|Description||MEROPS: the database of proteolytic enzymes, their substrates and inhibitors.|
|Research center||The Wellcome Trust Sanger Institute|
|Authors||Neil D Rawlings|
|Primary citation||Rawlings & al. (2012)|
MEROPS is an online database for peptidases (also known as proteases, proteinases and proteolytic enzymes) and their inhibitors. The classification scheme for peptidases was published by Rawlings & Barrett in 1993, and that for protein inhibitors by Rawlings et al. in 2004. The most recent version, MEROPS 12.3, was released in September 2020.
The classification is based on similarities at the tertiary and primary structural levels. Comparisons are restricted to that part of the sequence directly involved in the reaction, which in the case of a peptidase must include the active site, and for a protein inhibitor the reactive site. The classification is hierarchical: sequences are assembled into families, and families are assembled into clans. Each peptidase, family, and clan has a unique identifier.
The families of peptidases are constructed by comparisons of amino acid sequences. A family is assembled around a type example, the sequence of a well-characterized peptidase or inhibitor. All other sequences in the family must be related to the family type example, either directly or through a transitive relationship involving one or more sequences already shown to be family members. Typically, FastA or BlastP is used to establish sequence relationships, with an expect value of 0.001 or lower taken to be statistically significant. HMMER or psi-blast searches are used for adding sequences which are distantly related to a family. Each family is identified by a letter representing the catalytic type of the peptidases it contains followed by an arbitrary unique number.
Some families are divided into subfamilies due to evidence of very ancient divergence within the family. The divergence corresponds to more than 150 accepted point mutations per 100 amino acid residues.
The similarity in three-dimensional structures supports the evidence that many of the families do share common ancestry with others. "Clan" is used to describe such a group of families. A clan is also assembled around a type example, this being the structure of a well-characterized peptidase or inhibitor. A family is included in a clan if the tertiary structure of a family member can be shown to be related to that of the clan type example. Typically, DALI is used to establish clan membership, with a z score of 6.00 standard deviation units or above considered to be statistically significant. For peptidases, other evidence to indicate that families are related when a tertiary structure is absent includes the same order of catalytic residues in the sequences.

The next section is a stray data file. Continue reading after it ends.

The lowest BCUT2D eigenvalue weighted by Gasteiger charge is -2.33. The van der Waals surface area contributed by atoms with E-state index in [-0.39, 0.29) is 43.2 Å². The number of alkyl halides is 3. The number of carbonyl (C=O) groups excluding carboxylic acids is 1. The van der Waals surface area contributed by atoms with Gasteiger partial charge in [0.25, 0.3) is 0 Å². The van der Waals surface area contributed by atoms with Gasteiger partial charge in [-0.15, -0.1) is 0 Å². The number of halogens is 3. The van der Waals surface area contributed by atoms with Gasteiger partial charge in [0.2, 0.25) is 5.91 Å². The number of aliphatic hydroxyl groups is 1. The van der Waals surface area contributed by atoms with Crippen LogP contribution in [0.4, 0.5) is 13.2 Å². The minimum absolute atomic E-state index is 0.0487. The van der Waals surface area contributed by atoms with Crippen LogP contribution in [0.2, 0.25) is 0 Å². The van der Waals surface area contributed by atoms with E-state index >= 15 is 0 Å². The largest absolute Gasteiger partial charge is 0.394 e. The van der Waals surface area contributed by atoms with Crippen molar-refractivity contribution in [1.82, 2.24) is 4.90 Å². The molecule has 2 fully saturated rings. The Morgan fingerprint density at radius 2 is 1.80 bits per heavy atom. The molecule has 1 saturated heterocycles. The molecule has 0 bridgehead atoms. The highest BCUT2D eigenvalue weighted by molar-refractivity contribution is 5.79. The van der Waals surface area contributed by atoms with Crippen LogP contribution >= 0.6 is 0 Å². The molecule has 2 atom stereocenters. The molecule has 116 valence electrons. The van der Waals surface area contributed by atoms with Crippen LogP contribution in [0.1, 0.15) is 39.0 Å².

Each family, clan, peptidase, and inhibitor has a unique identifier. Description and example of identifiers are shown in the table below.
|Type||Identifier Description||Identifier example|
|Family||Letter indicating the catalytic type followed by a serial number of up to two digits||A1|
|Clan||The first letter indicating the catalytic type followed by a serial letter||AA|
|Peptidase||Family name (padded with zeros if necessary to make it three characters long), a dot and a three-digit serial number||A01.001|
|Inhibitor||The initial 'I' followed by family name (padded with zeros), a dot and three-digit serial number||I10.001|
|Compound Inhibitor||The initial ‘L’ is for any compound inhibitor. 'L' is followed by the family name of the inhibitor units (padded to three characters). Following the dash, there is a three-digit serial number||LI01-001|
|Small-molecule inhibitor||Each SMI is assigned an identifier consisting of an initial J followed by a five-digit number||J00095|